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You will not find any of the murders committed in Huntsville last year on a revised version of Unsolved Mysteries on Netflix.
According to the 2021 Huntsville Police Department report, any mysteries created by the 25 homicides investigated by police officers were solved even though there was an uptick in cases from the previous year.
“I think there were several different factors,” Deputy Police Chief Dewayne McCarver said of his department’s 100% clearance rate. The deputy chief said it helps that “we have a very good investigative division.”
“We’re broken down into major crimes and then we have violent crimes,” McCarver said. “Then we have our analytics here in the department, the NAMAC (North Alabama Multi Agency Crime Center). All of them work very closely together, even with our drug unit. The collaborative environment that we have really helps to have a much higher solvability rate than we used to.”
He also said technology, such as the availability of cameras, played a role in officers being able to solve cases.
“There are so many cameras out there, people’s cell phone cameras, cameras on businesses,” McCarver said. “People even have cameras in their cars now. The evidence is a lot more available.”
That makes cases easier to prosecute.
Another factor? Even though Huntsville had 11 more homicides than it did in 2020, the number is still low in comparison to cities of similar size, McCarver said.
In fact, Huntsville had the fewest homicides among the four largest cities in Alabama despite being the largest in population.
Birmingham had 132 homicides in 2021. Montgomery had 77 and Mobile had a record 51 homicides.
“The fewer crimes you have to solve, the more resources you can put into each one,” he said. “Right now, when we have a 100% clearance rate, that means we have no active homicides to work. We are working older cases right now.”
McCarver said the increase in homicides in the city followed what he called an anomaly year in 2020 during the height of the pandemic.
“It’s important to note that 14 (in 2020) was an extremely low year with COVID,” McCarver said. “Back in 2018, we actually had 29 homicides and they dropped during COVID. All we did was sort of go back to normal in 2021. If you compare that with our population, it’s actually a decrease in the crime rate because of our population explosion.”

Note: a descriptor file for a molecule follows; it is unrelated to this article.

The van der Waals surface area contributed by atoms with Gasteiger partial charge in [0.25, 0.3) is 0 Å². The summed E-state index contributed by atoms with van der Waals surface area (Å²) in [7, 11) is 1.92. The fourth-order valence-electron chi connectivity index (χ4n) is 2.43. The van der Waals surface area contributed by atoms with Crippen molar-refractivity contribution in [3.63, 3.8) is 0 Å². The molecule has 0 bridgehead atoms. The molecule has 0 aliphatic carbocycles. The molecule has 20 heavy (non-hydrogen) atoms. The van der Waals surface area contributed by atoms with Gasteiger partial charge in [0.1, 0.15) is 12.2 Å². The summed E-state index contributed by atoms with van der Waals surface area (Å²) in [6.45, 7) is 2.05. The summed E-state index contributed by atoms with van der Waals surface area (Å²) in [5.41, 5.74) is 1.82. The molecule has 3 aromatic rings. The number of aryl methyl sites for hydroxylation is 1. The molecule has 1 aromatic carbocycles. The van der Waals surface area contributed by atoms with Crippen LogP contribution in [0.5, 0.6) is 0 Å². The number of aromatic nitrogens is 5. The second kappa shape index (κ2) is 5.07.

Other crimes investigated
Huntsville saw a similar pattern in the number of rapes reported last year.
“In 2021, we had 151 reported rapes,” McCarver said. “In 2020, it was 142. That’s a little more than a 6% increase. If you go back to 2019, we actually had 162. We’ve had a decrease compared to that year and in 2018, when we had 164 cases.”
Homicides and rapes were the only two major crimes where reports increased from 2020.
“Robberies, we had a drastic decrease,” the deputy chief said. “In 2020, we had 213 robberies. In 2021, we dropped all the way down to 162. We actually went weeks at a time with no robberies at all. In a city this size, that’s really unbelievable.”
He attributes the drop to Huntsville’s thriving economy.
“People rob each other when they need money,” McCarver said. “When we are doing well with our economy here, we see a decrease in those. And that is what we saw.”
Aggravated assaults decreased from 1,222 in 2020 to 1,190 last year. McCarver said burglaries also dropped significantly from 962 to 766, a 20% decrease. Larceny or just general theft also decreased by 5% from 4,878 to 4,632. Motor vehicle thefts dropped from 886 to 839, which is just a little more than a 5% decrease.
“All of those crimes you see from violent crimes to the assaults, all of the different types of thefts, all of those decreased, and I think that the good living conditions in our community play a big factor in that,” McCarver said. “Again, we’re able to solve more because we have fewer of them. It snowballs to give us a lower crime rate in general.”
Huntsville police officers were able to clear 85% of drug cases, 85% of simple assault cases, 75% of aggravated assault cases, 65% of rape cases and 64% of robbery cases.
However, officers were only able to clear 44% of arson cases, 33% of larceny cases and 18% of burglary cases.
More officers needed
“Across the country, we’re dealing with a shortage of police officers,” McCarver said. “That’s across the board for a lot of different industries, not just law enforcement. Because of that, we’re having to think outside of the box and work to make sure we are being as effective as we can with the resources that we have.”
The Huntsville Police Department has about 500 officers.
“A large number of those are part-time officers,” the deputy chief said. “Some are officers who work front desk and things like that. They don’t all count into what you see out on the street.”
McCarver said the department would like to have another 40 or 50 officers.
“We would like to have another 40 or 50 officers just to help us with things like staffing events,” he said. “We’re doing so many different things downtown. We want to make sure we have plenty of uniformed officers … We want people to know that we’re there. We want them to see an officer on a regular basis.”
McCarver said the department doesn’t feel like more officers are needed because crime is a problem.
“We just want to have enough officers to be able to make sure our community sees them enough, and that they feel safe when they are out doing all of the fun things we have here in Huntsville,” McCarver said.
He said the biggest challenge officers face is the city’s size. Huntsville covers more than 200 square miles, stretching from east of Monte Sano Mountain to eastern Limestone County.
“We want to make sure no matter where you’re at, even if you live out near the very western edge, that you have an officer close,” McCarver said. “That’s the biggest reason we want to expand our numbers a little bit.”